In fact, even the minimalist objectives reportedly urged by Vice President Biden are not attainable. We cannot deny safe haven in Afghanistan for the Taliban, because the Taliban are Afghans. They represent a substantial portion of the Pashtun population. The most we can hope to obtain in a settlement of the Afghan war is the exclusion of al Qaeda. That is a realistic strategic objective, because al Qaeda is made up of Arabs, i.e. foreigners, whom the Afghans dislike the same way they dislike other foreigners. The Taliban’s commitment to al Qaeda is ideological, and the right combination of incentives can usually break ideological commitments.

Instead of a pragmatic, realistic approach to attaining that limited objective, it seems we are committed to a Quixotic quest for the unattainable. Again, that guarantees we will lose the Afghan war. No means, military or non-military, can obtain the unattainable. The circle cannot be squared.

Here we see how little “change” the Obama administration really represents. The differences between the neo-liberals and the neo-cons are few. Both are militant believers in Brave New World, a Globalist future in which everyone on earth becomes modern. In the view of these ideologues, the fact that billions of people are willing to fight to the death against modernity is, like the river Pregel, an unimportant military obstacle. We just need to buy more Predators.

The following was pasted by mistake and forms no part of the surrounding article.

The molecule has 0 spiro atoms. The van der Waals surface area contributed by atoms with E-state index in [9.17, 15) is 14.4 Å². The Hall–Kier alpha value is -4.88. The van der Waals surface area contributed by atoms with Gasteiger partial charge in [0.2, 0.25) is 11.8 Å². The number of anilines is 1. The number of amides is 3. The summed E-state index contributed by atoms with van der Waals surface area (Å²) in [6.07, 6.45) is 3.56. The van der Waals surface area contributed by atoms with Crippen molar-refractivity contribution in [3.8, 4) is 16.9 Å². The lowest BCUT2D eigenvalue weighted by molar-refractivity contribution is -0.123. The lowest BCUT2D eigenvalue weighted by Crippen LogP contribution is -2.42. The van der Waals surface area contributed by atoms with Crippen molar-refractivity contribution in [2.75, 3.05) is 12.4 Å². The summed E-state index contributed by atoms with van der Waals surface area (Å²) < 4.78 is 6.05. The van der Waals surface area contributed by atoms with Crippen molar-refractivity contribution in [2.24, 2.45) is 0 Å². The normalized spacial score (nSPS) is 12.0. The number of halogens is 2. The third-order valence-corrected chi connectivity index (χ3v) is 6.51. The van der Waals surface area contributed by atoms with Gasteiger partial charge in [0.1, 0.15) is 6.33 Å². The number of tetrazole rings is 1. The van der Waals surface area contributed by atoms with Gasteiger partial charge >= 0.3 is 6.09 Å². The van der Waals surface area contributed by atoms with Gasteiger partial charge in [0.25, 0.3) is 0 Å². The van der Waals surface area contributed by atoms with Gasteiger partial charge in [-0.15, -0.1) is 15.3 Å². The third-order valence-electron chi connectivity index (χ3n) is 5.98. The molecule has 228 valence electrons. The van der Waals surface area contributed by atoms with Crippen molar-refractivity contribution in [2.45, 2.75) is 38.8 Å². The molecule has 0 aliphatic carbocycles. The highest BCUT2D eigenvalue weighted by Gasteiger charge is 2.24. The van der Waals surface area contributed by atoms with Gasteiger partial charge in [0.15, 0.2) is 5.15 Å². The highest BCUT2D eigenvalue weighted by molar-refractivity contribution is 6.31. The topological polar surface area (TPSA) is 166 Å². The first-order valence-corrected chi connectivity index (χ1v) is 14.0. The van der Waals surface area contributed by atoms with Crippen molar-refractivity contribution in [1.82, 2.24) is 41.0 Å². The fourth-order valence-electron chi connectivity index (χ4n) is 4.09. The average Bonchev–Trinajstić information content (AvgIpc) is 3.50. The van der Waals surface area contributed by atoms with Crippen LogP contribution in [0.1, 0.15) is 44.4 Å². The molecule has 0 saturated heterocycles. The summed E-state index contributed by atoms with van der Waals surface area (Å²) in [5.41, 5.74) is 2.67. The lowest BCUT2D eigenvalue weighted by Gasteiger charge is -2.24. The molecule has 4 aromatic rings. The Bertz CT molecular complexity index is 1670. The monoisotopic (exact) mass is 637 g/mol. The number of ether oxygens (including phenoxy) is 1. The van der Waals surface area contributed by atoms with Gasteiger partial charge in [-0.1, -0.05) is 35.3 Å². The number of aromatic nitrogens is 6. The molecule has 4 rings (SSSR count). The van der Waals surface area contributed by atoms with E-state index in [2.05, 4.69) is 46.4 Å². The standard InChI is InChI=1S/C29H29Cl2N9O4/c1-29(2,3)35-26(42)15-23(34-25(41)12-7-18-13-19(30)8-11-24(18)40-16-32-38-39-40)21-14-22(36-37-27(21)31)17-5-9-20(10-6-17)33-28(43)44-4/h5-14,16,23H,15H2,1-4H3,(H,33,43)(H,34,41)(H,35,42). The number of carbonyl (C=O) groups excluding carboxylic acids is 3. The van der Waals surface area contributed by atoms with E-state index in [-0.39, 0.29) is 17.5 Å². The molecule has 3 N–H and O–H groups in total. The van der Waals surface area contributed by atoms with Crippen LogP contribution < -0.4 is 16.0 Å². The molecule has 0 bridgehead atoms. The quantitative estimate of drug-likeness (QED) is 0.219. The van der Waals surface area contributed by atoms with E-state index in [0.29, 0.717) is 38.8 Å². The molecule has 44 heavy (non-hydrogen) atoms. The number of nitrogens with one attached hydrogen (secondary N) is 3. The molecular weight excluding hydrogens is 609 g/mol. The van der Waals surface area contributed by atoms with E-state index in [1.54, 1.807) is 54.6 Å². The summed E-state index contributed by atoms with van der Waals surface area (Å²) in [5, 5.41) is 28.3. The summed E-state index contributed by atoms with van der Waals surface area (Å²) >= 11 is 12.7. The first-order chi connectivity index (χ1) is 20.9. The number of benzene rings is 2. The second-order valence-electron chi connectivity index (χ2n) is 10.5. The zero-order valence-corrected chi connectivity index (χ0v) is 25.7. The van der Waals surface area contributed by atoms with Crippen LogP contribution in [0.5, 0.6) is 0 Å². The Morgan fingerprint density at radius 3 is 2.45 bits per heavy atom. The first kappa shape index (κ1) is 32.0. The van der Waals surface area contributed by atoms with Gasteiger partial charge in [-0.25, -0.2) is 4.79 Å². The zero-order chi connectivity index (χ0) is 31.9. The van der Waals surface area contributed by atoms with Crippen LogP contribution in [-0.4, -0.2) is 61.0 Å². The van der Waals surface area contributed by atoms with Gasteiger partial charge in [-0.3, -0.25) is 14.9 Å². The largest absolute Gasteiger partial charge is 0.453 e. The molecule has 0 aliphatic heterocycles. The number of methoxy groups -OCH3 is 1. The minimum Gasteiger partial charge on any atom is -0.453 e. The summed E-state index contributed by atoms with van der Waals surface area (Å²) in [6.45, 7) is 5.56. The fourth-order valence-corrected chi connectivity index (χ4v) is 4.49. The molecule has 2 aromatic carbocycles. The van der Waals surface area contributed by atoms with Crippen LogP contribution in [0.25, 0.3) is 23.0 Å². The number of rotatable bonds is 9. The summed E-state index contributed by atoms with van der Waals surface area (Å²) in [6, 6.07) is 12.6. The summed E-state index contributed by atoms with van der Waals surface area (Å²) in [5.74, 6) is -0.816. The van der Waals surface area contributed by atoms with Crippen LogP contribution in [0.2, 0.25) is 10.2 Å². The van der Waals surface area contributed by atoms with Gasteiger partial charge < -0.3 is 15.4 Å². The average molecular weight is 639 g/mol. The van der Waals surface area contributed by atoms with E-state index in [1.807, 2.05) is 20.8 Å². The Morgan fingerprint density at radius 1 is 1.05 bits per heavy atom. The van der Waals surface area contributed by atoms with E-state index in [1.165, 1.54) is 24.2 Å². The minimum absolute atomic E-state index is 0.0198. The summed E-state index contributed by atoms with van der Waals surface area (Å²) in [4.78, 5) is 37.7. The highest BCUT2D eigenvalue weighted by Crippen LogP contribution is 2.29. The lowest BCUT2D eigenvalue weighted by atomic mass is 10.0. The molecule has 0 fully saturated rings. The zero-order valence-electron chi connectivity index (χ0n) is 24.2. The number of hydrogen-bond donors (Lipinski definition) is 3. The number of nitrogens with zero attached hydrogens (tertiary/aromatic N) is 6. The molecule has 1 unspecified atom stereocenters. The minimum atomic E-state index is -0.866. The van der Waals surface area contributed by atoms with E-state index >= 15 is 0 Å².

Meanwhile, the money is running out. The ancien regime syndrome looms ever larger: we not only maintain but increase foolish foreign commitments, at the same time that debt is piling up, those willing to lend become fewer and we are reduced to debasing the currency. Historians have seen it all before, many, many times. It never has a happy ending.

It appears Afghanistan will be the graveyard of yet another empire.

WILLIAM S. LIND, expressing his own personal opinion, is Director for the Center for Cultural Conservatism for the Free Congress Foundation.

WILLIAM S. LIND, expressing his own personal opinion, is Director for the Center for Cultural Conservatism for the Free Congress Foundation.

February 10, 2016
Eoin Higgins
Clinton and the Democratic Establishment: the Ties That Bind
Fred Nagel
The Role of Legitimacy in Social Change
Jeffrey St. Clair
Why Bernie Still Won’t Win
Mike Whitney
Putin’s Aleppo Gamble Pays Off
Chris Martenson
The Return of Crisis: Everywhere Banks are in Deep Trouble
Ramzy Baroud
Next Onslaught in Gaza: Why the Status Quo Is a Precursor for War
Sheldon Richman
End, Don’t Extend, Draft Registration
Benjamin Willis